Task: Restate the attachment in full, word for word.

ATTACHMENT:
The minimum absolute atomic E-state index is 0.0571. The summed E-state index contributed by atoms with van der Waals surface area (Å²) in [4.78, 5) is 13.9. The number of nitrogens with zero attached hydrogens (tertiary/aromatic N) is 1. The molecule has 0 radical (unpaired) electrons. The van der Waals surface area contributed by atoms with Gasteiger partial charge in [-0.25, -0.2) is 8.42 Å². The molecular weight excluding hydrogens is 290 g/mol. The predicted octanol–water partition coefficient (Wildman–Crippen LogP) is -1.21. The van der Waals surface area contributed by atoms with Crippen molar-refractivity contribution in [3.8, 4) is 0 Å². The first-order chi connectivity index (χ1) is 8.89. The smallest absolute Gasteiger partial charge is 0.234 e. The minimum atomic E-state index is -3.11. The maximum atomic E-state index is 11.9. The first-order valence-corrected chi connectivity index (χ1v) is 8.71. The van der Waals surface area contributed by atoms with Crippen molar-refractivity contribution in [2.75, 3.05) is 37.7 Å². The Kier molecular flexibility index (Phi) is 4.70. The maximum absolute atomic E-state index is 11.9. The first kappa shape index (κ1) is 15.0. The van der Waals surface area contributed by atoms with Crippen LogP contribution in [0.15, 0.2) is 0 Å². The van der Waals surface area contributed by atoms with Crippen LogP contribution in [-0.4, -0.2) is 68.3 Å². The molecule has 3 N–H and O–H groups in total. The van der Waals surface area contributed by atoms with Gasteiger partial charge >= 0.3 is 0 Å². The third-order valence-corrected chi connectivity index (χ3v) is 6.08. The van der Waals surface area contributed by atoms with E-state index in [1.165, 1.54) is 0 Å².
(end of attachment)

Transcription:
The minimum absolute atomic E-state index is 0.0571. The summed E-state index contributed by atoms with van der Waals surface area (Å²) in [4.78, 5) is 13.9. The number of nitrogens with zero attached hydrogens (tertiary/aromatic N) is 1. The molecule has 0 radical (unpaired) electrons. The van der Waals surface area contributed by atoms with Gasteiger partial charge in [-0.25, -0.2) is 8.42 Å². The molecular weight excluding hydrogens is 290 g/mol. The predicted octanol–water partition coefficient (Wildman–Crippen LogP) is -1.21. The van der Waals surface area contributed by atoms with Crippen molar-refractivity contribution in [3.8, 4) is 0 Å². The first-order chi connectivity index (χ1) is 8.89. The smallest absolute Gasteiger partial charge is 0.234 e. The minimum atomic E-state index is -3.11. The maximum atomic E-state index is 11.9. The first-order valence-corrected chi connectivity index (χ1v) is 8.71. The van der Waals surface area contributed by atoms with Crippen molar-refractivity contribution in [2.75, 3.05) is 37.7 Å². The Kier molecular flexibility index (Phi) is 4.70. The maximum absolute atomic E-state index is 11.9. The first kappa shape index (κ1) is 15.0. The van der Waals surface area contributed by atoms with Crippen LogP contribution in [0.15, 0.2) is 0 Å². The van der Waals surface area contributed by atoms with Crippen LogP contribution in [-0.4, -0.2) is 68.3 Å². The molecule has 3 N–H and O–H groups in total. The van der Waals surface area contributed by atoms with Gasteiger partial charge >= 0.3 is 0 Å². The third-order valence-corrected chi connectivity index (χ3v) is 6.08. The van der Waals surface area contributed by atoms with E-state index in [1.165, 1.54) is 0 Å².